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BaptisteriesSilent Witnesses to a Lost Practice

Posted on January 18, 2013 by ideacreamanuela

Whereas most Catholics were baptized as babies with a few drops of water, what form of baptism corresponds to the model set by John the Baptizer and Jesus apostles? Origins and Meaning of Baptism Originally, Christian baptism was practiced by total immersion. The Bible account of the Ethiopian official baptized by Philip helps us to appreciate that fact. After learning of the identity of the Christ, the official, seeing a body of water, said: What hinders my being immersed? (Acts 8:26-39, The Emphatic Diaglott) Here the Greek root for immersed is baptizomeaning to plunge, to immersefrom which the English word baptize is derived. The fact that baptism is likened to burial emphasizes this point. (Romans 6:4; Colossians 2:12) Interestingly, several French translators of the Bible (for example, Chouraqui and Pernot) call John the Baptizer John the Immerser.See the footnote for Matthew 3:1 in the New World Translation of the Holy ScripturesWith References. In the very first centuries of Christianity, total immersion was performed wherever there was enough waterin rivers, in the sea, or in private baths. As the number of converts grew, however, baptisteries were constructed in many places in the Roman world, from Dalmatia to Palestine and from Greece to Egypt. One of the oldest baptisteries yet excavated is in Syria, on the shores of the Euphrates River, and dates from about 230 C.E. When the Christian faith became a recognized religion in the Roman Empire in the fourth century C.E., millions of people became Christians and had to be baptized. So baptisteries built for that purpose were openly established everywhere. Architecture and Water Supply Baptisteries were often circular or polygonal monuments ( See photo above: The Baptistery. Pisa. Italy) , either built as a special and separate edifice or connected to an existing church. Some baptisteries, such as the one in Mariana, Corsica, even had an elegant baldachin, or canopy, above the pool. The name baptistery was also applied to the pool itself, which could be square, round, hexagonal, oblong, cruciform, or octagonal. As shown by their width and depth, early baptisteries were evidently designed for adult baptism. They were generally large enough to allow at least two people to fit in them.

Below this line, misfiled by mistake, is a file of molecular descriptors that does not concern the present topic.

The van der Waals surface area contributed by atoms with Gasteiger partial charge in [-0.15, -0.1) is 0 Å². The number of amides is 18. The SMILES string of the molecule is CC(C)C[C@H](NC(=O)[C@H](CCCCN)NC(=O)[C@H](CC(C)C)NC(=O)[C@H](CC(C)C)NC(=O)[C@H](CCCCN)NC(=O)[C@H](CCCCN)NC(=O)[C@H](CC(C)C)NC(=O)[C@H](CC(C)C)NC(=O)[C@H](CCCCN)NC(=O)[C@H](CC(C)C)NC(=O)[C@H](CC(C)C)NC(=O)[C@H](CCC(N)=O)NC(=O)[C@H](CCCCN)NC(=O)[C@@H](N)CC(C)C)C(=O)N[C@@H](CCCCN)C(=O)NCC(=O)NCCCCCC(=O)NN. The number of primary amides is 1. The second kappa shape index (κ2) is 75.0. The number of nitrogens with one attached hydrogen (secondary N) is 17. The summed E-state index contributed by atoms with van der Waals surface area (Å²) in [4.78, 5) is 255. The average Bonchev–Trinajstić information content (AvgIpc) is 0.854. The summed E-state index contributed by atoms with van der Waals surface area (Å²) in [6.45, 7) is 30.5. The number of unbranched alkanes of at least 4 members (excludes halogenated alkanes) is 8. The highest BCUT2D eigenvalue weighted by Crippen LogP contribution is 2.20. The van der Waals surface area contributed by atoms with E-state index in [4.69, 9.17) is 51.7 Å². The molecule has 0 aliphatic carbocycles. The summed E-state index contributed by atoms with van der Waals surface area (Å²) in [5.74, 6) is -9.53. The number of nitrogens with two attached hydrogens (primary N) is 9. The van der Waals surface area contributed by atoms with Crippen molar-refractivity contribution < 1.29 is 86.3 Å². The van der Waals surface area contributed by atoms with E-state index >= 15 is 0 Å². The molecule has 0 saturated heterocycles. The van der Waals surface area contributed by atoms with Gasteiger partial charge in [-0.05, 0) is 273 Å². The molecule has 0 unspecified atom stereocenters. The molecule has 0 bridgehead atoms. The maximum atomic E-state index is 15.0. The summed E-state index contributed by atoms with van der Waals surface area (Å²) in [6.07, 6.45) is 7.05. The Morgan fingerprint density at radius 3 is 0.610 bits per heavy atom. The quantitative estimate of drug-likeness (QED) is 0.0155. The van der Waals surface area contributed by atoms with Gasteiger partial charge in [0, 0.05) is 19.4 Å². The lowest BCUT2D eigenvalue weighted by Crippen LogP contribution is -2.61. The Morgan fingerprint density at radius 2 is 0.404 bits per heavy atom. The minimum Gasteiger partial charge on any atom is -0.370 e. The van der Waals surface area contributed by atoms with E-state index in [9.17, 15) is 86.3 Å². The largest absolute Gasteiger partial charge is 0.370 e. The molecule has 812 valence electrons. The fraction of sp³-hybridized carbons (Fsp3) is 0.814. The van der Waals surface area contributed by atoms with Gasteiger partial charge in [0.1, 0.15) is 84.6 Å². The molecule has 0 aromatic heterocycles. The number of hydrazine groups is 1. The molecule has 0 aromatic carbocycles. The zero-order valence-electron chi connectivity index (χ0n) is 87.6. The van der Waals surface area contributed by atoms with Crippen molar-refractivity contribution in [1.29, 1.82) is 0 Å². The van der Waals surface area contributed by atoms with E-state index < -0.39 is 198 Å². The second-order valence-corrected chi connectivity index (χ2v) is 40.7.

Many baptisteries were built near a natural spring or in the ruins of thermal baths, such as the one in Nice, southern France. Water was often channeled in and out of the pools through pipes. In other cases rainwater was transported by hand from a nearby cistern. Total or Partial Immersion? Pierre Jounel, a professor of Catholic liturgy in Paris, comments: The candidate stood up to his waist in water. By putting a hand on his head, the priest or the deacon made him bow in the water so as to be entirely immersed. Whittling Away Eventually, the simple baptismal ceremony of apostolic times changed into a complicated ritual, with special garments and gestures, exorcism prayers, blessing of water, recitation of the creed, and anointing. Partial immersion continued to spread. Baptistery pools were reduced in size, some of them being modified to half or less of their original width and depth. According to the French academic Pierre Chaunu, this was due to the generalization of child baptism in countries with an inclement climate, since it was not possible to plunge a newborn into cold water. Today the practice of partial immersion for adults seems to be gaining popularity, with modern baptisteries being larger than before. And in line with what Buhler has called the nostalgia of immersion, modern Catholic Church liturgy recommends, more than ever, baptism by total immersion. Interestingly, the Bible all along has pointed to total immersion as the proper method for Christian baptism. AWAKE! 9/07 Photo Credits: InmagineCD160009, dp1768662 See also: Baptism and Your Relationship With God, available by download at

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